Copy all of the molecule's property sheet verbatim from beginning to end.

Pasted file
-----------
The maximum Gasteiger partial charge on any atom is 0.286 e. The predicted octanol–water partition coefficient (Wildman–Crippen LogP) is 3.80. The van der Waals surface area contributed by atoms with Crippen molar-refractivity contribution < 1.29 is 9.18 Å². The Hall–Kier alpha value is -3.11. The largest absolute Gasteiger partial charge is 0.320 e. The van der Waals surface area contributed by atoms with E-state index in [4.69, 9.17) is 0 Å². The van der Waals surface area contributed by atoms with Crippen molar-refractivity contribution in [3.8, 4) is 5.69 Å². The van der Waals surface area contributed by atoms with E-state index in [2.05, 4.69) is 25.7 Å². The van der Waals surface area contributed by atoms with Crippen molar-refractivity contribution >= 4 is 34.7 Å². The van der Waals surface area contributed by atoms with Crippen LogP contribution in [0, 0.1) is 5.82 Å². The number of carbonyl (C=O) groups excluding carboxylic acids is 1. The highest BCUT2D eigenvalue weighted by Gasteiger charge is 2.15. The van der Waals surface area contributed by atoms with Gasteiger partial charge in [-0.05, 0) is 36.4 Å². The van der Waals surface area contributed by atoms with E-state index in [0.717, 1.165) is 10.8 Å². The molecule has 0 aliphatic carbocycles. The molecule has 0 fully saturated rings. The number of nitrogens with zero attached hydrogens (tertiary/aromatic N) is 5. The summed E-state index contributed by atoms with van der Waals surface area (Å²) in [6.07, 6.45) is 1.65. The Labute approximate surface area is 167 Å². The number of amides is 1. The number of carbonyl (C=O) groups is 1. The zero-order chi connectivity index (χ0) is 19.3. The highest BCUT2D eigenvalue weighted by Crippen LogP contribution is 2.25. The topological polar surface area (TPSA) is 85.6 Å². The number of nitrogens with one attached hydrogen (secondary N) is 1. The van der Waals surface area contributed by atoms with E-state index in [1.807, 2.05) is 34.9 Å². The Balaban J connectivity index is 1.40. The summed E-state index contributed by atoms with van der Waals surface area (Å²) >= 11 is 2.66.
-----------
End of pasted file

The maximum Gasteiger partial charge on any atom is 0.286 e. The predicted octanol–water partition coefficient (Wildman–Crippen LogP) is 3.80. The van der Waals surface area contributed by atoms with Crippen molar-refractivity contribution < 1.29 is 9.18 Å². The Hall–Kier alpha value is -3.11. The largest absolute Gasteiger partial charge is 0.320 e. The van der Waals surface area contributed by atoms with E-state index in [4.69, 9.17) is 0 Å². The van der Waals surface area contributed by atoms with Crippen molar-refractivity contribution in [3.8, 4) is 5.69 Å². The van der Waals surface area contributed by atoms with E-state index in [2.05, 4.69) is 25.7 Å². The van der Waals surface area contributed by atoms with Crippen molar-refractivity contribution >= 4 is 34.7 Å². The van der Waals surface area contributed by atoms with Crippen LogP contribution in [0, 0.1) is 5.82 Å². The number of carbonyl (C=O) groups excluding carboxylic acids is 1. The highest BCUT2D eigenvalue weighted by Gasteiger charge is 2.15. The van der Waals surface area contributed by atoms with Gasteiger partial charge in [-0.05, 0) is 36.4 Å². The van der Waals surface area contributed by atoms with E-state index in [0.717, 1.165) is 10.8 Å². The molecule has 0 aliphatic carbocycles. The molecule has 0 fully saturated rings. The number of nitrogens with zero attached hydrogens (tertiary/aromatic N) is 5. The summed E-state index contributed by atoms with van der Waals surface area (Å²) in [6.07, 6.45) is 1.65. The Labute approximate surface area is 167 Å². The number of amides is 1. The number of carbonyl (C=O) groups is 1. The zero-order chi connectivity index (χ0) is 19.3. The highest BCUT2D eigenvalue weighted by Crippen LogP contribution is 2.25. The topological polar surface area (TPSA) is 85.6 Å². The number of nitrogens with one attached hydrogen (secondary N) is 1. The van der Waals surface area contributed by atoms with E-state index in [1.807, 2.05) is 34.9 Å². The Balaban J connectivity index is 1.40. The summed E-state index contributed by atoms with van der Waals surface area (Å²) >= 11 is 2.66.